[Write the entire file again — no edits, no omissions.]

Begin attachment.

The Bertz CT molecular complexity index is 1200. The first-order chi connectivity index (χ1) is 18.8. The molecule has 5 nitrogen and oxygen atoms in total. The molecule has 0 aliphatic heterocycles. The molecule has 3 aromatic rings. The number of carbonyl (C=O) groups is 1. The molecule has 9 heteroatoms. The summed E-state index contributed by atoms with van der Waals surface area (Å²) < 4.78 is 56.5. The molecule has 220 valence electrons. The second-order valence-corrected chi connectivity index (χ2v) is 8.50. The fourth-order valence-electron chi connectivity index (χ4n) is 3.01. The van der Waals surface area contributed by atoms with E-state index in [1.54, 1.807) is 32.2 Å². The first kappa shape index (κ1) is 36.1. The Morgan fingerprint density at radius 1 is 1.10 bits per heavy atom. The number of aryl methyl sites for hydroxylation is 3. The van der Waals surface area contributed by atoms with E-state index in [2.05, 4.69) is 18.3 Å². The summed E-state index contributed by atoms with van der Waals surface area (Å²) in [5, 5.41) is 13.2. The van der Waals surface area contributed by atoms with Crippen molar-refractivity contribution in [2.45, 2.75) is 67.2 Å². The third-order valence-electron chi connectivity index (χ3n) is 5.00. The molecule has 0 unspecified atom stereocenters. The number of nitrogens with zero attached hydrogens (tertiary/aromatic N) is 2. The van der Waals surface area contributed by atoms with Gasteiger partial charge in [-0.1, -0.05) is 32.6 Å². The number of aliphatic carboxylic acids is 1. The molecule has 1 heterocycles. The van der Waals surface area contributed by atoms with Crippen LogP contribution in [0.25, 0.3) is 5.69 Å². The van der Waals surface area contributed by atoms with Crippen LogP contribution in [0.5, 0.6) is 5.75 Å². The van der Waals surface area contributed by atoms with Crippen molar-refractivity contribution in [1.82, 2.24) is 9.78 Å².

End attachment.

The Bertz CT molecular complexity index is 1200. The first-order chi connectivity index (χ1) is 18.8. The molecule has 5 nitrogen and oxygen atoms in total. The molecule has 0 aliphatic heterocycles. The molecule has 3 aromatic rings. The number of carbonyl (C=O) groups is 1. The molecule has 9 heteroatoms. The summed E-state index contributed by atoms with van der Waals surface area (Å²) < 4.78 is 56.5. The molecule has 220 valence electrons. The second-order valence-corrected chi connectivity index (χ2v) is 8.50. The fourth-order valence-electron chi connectivity index (χ4n) is 3.01. The van der Waals surface area contributed by atoms with E-state index in [1.54, 1.807) is 32.2 Å². The first kappa shape index (κ1) is 36.1. The Morgan fingerprint density at radius 1 is 1.10 bits per heavy atom. The number of aryl methyl sites for hydroxylation is 3. The van der Waals surface area contributed by atoms with E-state index in [2.05, 4.69) is 18.3 Å². The summed E-state index contributed by atoms with van der Waals surface area (Å²) in [5, 5.41) is 13.2. The van der Waals surface area contributed by atoms with Crippen molar-refractivity contribution in [2.45, 2.75) is 67.2 Å². The third-order valence-electron chi connectivity index (χ3n) is 5.00. The molecule has 0 unspecified atom stereocenters. The number of nitrogens with zero attached hydrogens (tertiary/aromatic N) is 2. The van der Waals surface area contributed by atoms with Gasteiger partial charge in [-0.1, -0.05) is 32.6 Å². The number of aliphatic carboxylic acids is 1. The molecule has 1 heterocycles. The van der Waals surface area contributed by atoms with Crippen LogP contribution in [0.25, 0.3) is 5.69 Å². The van der Waals surface area contributed by atoms with Crippen LogP contribution in [0.5, 0.6) is 5.75 Å². The van der Waals surface area contributed by atoms with Crippen molar-refractivity contribution in [1.82, 2.24) is 9.78 Å².